Each year my parish gives us the gift of the devotional Daybreaks during Advent and Lent. This year's Advent meditations are written by Mary Katharine Deeley. In her opening reflection she talks about having an Advent Mission.
I took the thoughts she wrote about in the reflection and personalized them and added a little as well to form my own Advent Mission Prayer.
Sunday, November 28, 2010
Reflection for the 1st Sunday of Advent
I love preparation. It is a sign of anticipation of something desired. It might be a meal, a gathering of special family or friends, or maybe the birth of a baby.
Advent is the Church's gift to us of preparation time. It is a time of anticipation of Christ's coming both at the end of time and as a baby at Christmas. We need these next four weeks to prepare, not just our homes with decoration, but also, perhaps more importantly, our hearts.
In today's Gospel, Jesus tells His followers (us included) to stay awake! This season of Advent when we are given this time to prepare helps us to do just that. If we take our time and mark the weeks of this season with special preparations in our homes and hearts, we will be ready to greet our Savior both at the end of time and on Christmas morning.
For myself, my home will be decorated gradually. All that will appear this week is my Advent Wreath. Next week the manger will appear, but empty, and a fresh Christmas wreath will go on my door. During week three I will put the animals around the manger, and decorate the rest of my home with fresh pine greens and decorations I have collected over the years. (My apartment is not really conducive to a Christmas tree, so I substitute in other ways). Then in the final week just before Christmas Eve, Mary and Joseph will be in the manger awaiting the birth of the Christ Child, the shepherds will be approaching and the wise men in the distance, and at Midnight the Christ Child is placed in His crib.
As for preparing my heart, well Confession is always helpful, and I usually have some Advent spiritual reading. The Magnificat Advent Companion has become one of my favorites. I also have a book of essays for the Advent and Christmas seasons.
So let us heed Jesus' words and stay awake so that we can prepare ourselves to receive this most Divine Guest.
To get things started I offer you this lighthearted meditation called The Advent Virus.
Saturday, November 27, 2010
The Liturgical Year comes to a close today and so the Gospel reading for Mass is from the end of the Book of Revelation. In it we hear Jesus tell us to be vigilant for the day of His return. He tells us that that day will assault everyone who lives on the face of the earth. I must admit, those are chilling words! They also got me to thinking about would I rather be one who is still living on this earth when that day comes, or would I rather be already called from this world. I think that as long as my soul is in the condition Our Lord would have it, it really won't matter where I am on that day.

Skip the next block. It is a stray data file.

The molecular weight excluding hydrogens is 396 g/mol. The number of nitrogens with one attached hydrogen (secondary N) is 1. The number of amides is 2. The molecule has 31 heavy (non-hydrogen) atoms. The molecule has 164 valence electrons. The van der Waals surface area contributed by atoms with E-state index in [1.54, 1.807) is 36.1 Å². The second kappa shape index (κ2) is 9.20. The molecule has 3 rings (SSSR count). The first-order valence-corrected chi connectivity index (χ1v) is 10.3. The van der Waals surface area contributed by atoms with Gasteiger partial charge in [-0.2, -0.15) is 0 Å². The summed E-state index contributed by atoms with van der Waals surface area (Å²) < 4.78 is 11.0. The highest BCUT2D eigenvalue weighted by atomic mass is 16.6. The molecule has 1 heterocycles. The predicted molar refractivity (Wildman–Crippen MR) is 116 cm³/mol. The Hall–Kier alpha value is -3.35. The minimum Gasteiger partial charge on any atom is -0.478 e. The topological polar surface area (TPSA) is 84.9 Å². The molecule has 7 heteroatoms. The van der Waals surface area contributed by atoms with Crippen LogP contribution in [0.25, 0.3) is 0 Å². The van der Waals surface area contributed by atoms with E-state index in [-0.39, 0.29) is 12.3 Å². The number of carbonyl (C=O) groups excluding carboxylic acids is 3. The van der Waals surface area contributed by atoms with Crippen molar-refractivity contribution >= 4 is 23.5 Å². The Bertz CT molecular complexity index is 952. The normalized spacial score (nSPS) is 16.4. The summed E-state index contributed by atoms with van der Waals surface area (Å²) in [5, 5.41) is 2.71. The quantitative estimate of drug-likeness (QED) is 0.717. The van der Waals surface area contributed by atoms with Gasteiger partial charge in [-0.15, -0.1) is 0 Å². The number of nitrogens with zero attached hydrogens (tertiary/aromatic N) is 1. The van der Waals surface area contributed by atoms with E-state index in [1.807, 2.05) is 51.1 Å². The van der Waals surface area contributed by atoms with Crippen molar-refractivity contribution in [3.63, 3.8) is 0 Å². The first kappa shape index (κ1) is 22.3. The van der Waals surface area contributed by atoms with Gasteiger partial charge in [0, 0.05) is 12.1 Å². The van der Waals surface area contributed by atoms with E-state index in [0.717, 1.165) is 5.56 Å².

We are all going to stand before Our Lord sooner or later~ either at the end of time or at a time He sees fit to call us, and we are all going to have to give an account of our lives. Sometimes I envision that moment with my telling Him: "I got nothing, Lord; please have mercy!" I will take Jesus' advice though, and pray for the grace and strength to escape the imminent tribulations.
On this Liturgical New Year's Eve, I look forward to these coming weeks of Advent when we prepare to meet Christ when He comes again, and at Christmas.
Happy New Year!
Friday, November 26, 2010
Catholic blogging has opened up a whole new wonderful world to me and has also rejuvenated the creative spirit in me that died when I turned my back on God.
Thank you to all of you who take the time to read what I write. To those of you who comment, thank you for your support and encouragement. I am glad if something on this blog helps you or someone you know, enriches your faith, or simply puts a smile on your face. More than anything I pray it gives glory to God.
I don't have any major changes in mind for Daughter of the King this year, but I have given her a face lift as you can see~ something a little more fitting for the winter months ahead.
I look forward to beginning a new Liturgical Year with all of you as Advent begins on Sunday.
Thank you and may God continue to bless each of you.
Thursday, November 25, 2010
To all my readers, a very happy and blessed Thanksgiving. May God continue to bless us and may we always remember to show Him our gratitude.
Wednesday, November 24, 2010
Sunday, November 21, 2010
The Liturgical Year comes to a close today with the Solemnity of Christ the King. As we begin a new year in the Church, let us begin to prepare ourselves for the coming season of Advent when we prepare for Our Lord's coming both at the end of time and at Christmas.
I offer you on this great feast the Litany to Christ the King.
May all nations come to love and serve Him.
Monday, November 15, 2010
I found a link over at Fr. Robert Barron's blog at Word On Fire that gave a link that allows us to write letters via e-mail to our brothers and sisters who have suffered through these terrible events, and continue to suffer this persecution.